“There was an absence or at least a much reduced sense of fear about “doing it wrong;” this felt different from much of my previous experience of the NHS.” Community of Practice Consultant
Reinventing the NHS as Teal
Contrary to my own typical experience of “falling through the cracks” of the system, now more new Communities of Practice are focusing on working across traditional service boundaries, and often exploring a geographically-defined approach which reflects the community or neighbourhood experience of the people accessing their services. These Communities of Practice seem to have found a real evolutionary purpose.
They are working towards breaking down traditional NHS boundaries and developing new ways of supporting health and well-being in an environment where it is clear that health and social care needs to radically reinvent itself.
Maybe the person I met was right after all. The NHS as it is now cannot be a Teal organisation. But the NHS that will be, must evolve to become a Teal organisation.
previously published Enlivening Edge 27th October 2015 http://www.enliveningedge.org/organizations/uks-national-health-service-nhs-cannot-teal-organisation/#more-1448
I had an unexpected childhood. In the early 1970s my father left his respectable and secure job in a nationalised industry and headed off to university. It wasn’t until I was going through some of his books after he died and came across a passage he had marked about education for education's sake, that I began to appreciate why he had taken this decision. As a student at Ruskin College Oxford, Ruskin’s concept of education as “leading human souls to what is best, and making what is best out of them.” was a core aspect of his motivation to become an educator. In the 1970s it was not done to leave a good job and pursue an uncertain future, especially if you were already in your thirties with a young family to support. I will never know what made him realise that the steady job would not be steady for much longer or what gave him the courage to pursue what was really important to him. I do know that it delivered financial stability and despite its challenges, I think it delivered real job satisfaction too.
My father’s actions were unusual at the time but now his story seems much more familiar. There are a number of recent pieces of US and UK research recording how most of us will have a number of jobs with an increasing number of employers during our working lives. The Association of Accounting Technicians research in 2015 interviewed 2000 people and found that 46% would change their career completely after finding their current path wasn’t for them. It is much written about that millennials and younger people in the workforce expect much more than a wage packet as fair recompense for their labour. Our relationship with work is more complex and sophisticated than it used to be. Whilst income is important; job satisfaction, well-being, work-life balance, development opportunities and working for an employer that demonstrates social responsibility and where we feel proud to be part of the organisation are also key.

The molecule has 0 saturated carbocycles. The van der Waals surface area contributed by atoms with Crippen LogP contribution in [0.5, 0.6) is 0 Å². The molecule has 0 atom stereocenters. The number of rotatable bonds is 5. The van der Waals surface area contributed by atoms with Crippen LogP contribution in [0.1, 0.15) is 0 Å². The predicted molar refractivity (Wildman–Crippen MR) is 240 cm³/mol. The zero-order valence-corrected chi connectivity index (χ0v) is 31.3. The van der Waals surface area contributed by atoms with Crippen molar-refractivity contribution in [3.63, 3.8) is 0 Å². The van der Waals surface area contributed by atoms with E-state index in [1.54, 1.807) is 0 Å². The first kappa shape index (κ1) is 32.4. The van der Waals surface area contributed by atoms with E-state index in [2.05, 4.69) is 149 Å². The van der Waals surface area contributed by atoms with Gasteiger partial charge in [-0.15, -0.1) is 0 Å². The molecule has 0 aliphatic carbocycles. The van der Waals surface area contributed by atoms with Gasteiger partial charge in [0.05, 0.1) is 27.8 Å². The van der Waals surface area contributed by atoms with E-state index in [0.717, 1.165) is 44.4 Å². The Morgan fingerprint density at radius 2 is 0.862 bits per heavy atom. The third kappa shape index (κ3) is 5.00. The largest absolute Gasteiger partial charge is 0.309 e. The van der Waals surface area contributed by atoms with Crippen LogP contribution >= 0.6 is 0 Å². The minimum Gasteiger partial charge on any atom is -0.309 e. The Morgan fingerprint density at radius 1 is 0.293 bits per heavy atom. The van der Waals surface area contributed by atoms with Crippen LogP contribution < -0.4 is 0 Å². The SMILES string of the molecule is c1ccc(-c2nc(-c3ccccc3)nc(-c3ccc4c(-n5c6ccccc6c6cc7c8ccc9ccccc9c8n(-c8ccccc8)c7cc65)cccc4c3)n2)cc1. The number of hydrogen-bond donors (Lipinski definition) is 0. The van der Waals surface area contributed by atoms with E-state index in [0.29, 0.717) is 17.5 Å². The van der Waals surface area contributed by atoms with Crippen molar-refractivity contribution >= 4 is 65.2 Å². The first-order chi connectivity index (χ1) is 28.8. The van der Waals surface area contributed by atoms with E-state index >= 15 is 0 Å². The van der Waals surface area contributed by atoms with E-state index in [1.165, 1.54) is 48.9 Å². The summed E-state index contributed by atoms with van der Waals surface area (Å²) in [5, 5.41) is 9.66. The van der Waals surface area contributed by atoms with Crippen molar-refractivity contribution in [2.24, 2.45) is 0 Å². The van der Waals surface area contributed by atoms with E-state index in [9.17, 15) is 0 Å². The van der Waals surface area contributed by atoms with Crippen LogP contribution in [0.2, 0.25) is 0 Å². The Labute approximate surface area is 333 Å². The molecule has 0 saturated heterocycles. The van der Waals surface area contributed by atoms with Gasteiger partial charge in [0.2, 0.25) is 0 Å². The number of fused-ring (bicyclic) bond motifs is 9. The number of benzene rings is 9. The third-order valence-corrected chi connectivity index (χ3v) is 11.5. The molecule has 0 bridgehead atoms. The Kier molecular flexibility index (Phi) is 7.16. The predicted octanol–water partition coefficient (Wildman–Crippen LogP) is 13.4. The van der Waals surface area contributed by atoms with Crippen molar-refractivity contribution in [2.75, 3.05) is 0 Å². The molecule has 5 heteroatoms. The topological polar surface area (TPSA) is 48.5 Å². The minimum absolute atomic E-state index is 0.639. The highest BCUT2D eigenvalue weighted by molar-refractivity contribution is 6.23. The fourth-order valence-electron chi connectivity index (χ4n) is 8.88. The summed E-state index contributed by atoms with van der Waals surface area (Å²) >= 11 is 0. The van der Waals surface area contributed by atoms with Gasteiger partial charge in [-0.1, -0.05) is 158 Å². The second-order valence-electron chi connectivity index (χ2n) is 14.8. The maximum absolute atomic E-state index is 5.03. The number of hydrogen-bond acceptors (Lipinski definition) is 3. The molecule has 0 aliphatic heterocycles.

It is now recognised that being able to align our personal values and motivations to that of our business or employer is vital to productivity. When we are not fully engaged with our jobs, when we are not convinced our job is worth doing, when we don’t feel we are making the best of our talents, or being enabled to do the best job we can, we are less efficient and the quality of our work suffers. The CMI Quality of Working Life Report 2016 found motivation was becoming an increasing challenge for managers, 28% reported feeling not very motivated or not motivated at all. Over a third of public sector managers reported feeling demotivated and working at less than 70% productivity.
More now than ever, it’s important to have a clear understanding of what motivates and drives us and how we can align this in our work to do a job worth doing and do it well. The fast changing world of work and business means that we need to accept that the "what" and "how" of our work will change frequently. We must have a deep understanding of the "why" in order to provide the compass to navigate our future career path and deliver satisfaction, well-being and success.
This article was inspired by Lani Morris
Jane Pightling has experience across the public, private and charitable sector. Through her work in the NHS Leadership Academy and her consultancy Evolutionary Connections she developed complex systems leadership capacity, providing training, coaching programmes and establishing networks and communities of practice to sustain learning. She maintains her social work registration and her commitment to person centred and community focused approaches. Jane has a deep interest in the potential offered by new ways of working, designing and building organisations and communities that can best deliver this kind of service. She works with organisations and leaders to develop approaches that design in autonomy, wholeness and purpose.